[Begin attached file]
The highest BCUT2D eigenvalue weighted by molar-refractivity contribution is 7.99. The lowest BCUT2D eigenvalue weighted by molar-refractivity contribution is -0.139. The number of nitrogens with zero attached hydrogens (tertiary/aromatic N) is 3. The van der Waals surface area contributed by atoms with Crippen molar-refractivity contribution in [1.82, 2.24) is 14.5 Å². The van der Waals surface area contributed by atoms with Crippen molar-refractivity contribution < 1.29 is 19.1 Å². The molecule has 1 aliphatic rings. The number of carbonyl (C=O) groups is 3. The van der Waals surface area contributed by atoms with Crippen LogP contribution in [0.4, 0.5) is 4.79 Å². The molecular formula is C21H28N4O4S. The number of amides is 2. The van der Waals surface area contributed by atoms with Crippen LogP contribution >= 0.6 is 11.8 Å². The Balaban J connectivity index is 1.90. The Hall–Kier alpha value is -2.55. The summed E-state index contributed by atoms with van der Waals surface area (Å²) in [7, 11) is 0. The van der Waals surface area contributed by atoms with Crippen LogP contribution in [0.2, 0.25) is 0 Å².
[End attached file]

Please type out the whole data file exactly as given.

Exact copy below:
The highest BCUT2D eigenvalue weighted by molar-refractivity contribution is 7.99. The lowest BCUT2D eigenvalue weighted by molar-refractivity contribution is -0.139. The number of nitrogens with zero attached hydrogens (tertiary/aromatic N) is 3. The van der Waals surface area contributed by atoms with Crippen molar-refractivity contribution in [1.82, 2.24) is 14.5 Å². The van der Waals surface area contributed by atoms with Crippen molar-refractivity contribution < 1.29 is 19.1 Å². The molecule has 1 aliphatic rings. The number of carbonyl (C=O) groups is 3. The van der Waals surface area contributed by atoms with Crippen LogP contribution in [0.4, 0.5) is 4.79 Å². The molecular formula is C21H28N4O4S. The number of amides is 2. The van der Waals surface area contributed by atoms with Crippen LogP contribution >= 0.6 is 11.8 Å². The Balaban J connectivity index is 1.90. The Hall–Kier alpha value is -2.55. The summed E-state index contributed by atoms with van der Waals surface area (Å²) in [7, 11) is 0. The van der Waals surface area contributed by atoms with Crippen LogP contribution in [0.2, 0.25) is 0 Å².